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July 11, 2007

Measuring the Web by Time Rather Than Pages

Nielsen/Net Ratings is changing the way it measures the popularity of a web site.  Rather than using the traditional number of page views, it will measure the amount of time a user spends at a particular site.  The idea behind this is that as more content is offered on the same web page (think video or IM), a user will spend more time and click less.  By this measure, AOL and Yahoo jump right up there past Google.  Google, after all, offers the most popular search product out there and generate a lot of clicks but hardly anyone stays on a search page very long.  AOL and Yahoo users, on the other hand have long spells with IM clients which keep people at those sites, sort of.  If all of this is relevant to determining advertisement rates, then someone should check to see if these applications generate lots of click throughs on ads.  How easy is it to ignore ads on messenger apps?  Very is the likely answer.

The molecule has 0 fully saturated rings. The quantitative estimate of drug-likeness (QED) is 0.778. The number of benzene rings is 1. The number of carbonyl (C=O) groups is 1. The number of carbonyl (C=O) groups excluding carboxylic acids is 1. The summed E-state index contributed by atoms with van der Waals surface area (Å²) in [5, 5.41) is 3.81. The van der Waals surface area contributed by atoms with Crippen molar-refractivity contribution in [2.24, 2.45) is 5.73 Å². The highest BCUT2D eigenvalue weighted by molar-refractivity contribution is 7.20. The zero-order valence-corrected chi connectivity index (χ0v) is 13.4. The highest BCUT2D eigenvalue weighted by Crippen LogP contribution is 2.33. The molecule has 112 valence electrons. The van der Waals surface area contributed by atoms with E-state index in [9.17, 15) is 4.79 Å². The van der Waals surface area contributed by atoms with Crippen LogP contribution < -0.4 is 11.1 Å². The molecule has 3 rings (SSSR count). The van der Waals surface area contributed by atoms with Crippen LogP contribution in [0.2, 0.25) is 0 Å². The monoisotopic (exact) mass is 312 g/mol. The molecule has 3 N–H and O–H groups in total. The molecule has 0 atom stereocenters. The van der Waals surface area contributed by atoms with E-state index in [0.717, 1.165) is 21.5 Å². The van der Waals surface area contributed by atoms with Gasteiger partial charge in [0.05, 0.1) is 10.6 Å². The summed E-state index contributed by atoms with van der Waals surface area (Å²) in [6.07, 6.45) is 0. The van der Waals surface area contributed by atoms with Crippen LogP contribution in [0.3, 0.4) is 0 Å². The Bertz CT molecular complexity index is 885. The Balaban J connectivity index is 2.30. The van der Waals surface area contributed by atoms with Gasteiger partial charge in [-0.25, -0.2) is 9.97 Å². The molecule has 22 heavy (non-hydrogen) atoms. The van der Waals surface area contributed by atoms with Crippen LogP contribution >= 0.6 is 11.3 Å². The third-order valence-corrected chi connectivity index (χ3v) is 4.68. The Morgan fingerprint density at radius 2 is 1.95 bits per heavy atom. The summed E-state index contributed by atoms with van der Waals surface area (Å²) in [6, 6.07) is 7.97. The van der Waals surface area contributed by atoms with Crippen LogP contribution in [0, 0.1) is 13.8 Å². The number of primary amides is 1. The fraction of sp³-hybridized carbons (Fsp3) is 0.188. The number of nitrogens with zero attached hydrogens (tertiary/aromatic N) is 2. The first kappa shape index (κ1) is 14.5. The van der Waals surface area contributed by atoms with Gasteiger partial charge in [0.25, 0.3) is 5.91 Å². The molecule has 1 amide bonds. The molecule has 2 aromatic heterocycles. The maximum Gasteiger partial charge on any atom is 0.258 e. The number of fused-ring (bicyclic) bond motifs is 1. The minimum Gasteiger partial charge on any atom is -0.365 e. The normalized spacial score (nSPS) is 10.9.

Someone searching a specific term or item gives an advertiser an opportunity to offer a product relevant to the search.  It just doesn't work that way with video streams or IM.  People concentrate on their conversations or what they are watching.  Ads are peripheral at best.  It's too early to tell how this is going to affect pricing in the online ad market until someone can correlate the view time at a web site with click throughs and sales.  The change, otherwise, may be interesting but not a great measure for advertisers or the host sites. 

Details are in the Los Angeles Times, the New York Times, and Information Week.

July 11, 2007 | Permalink

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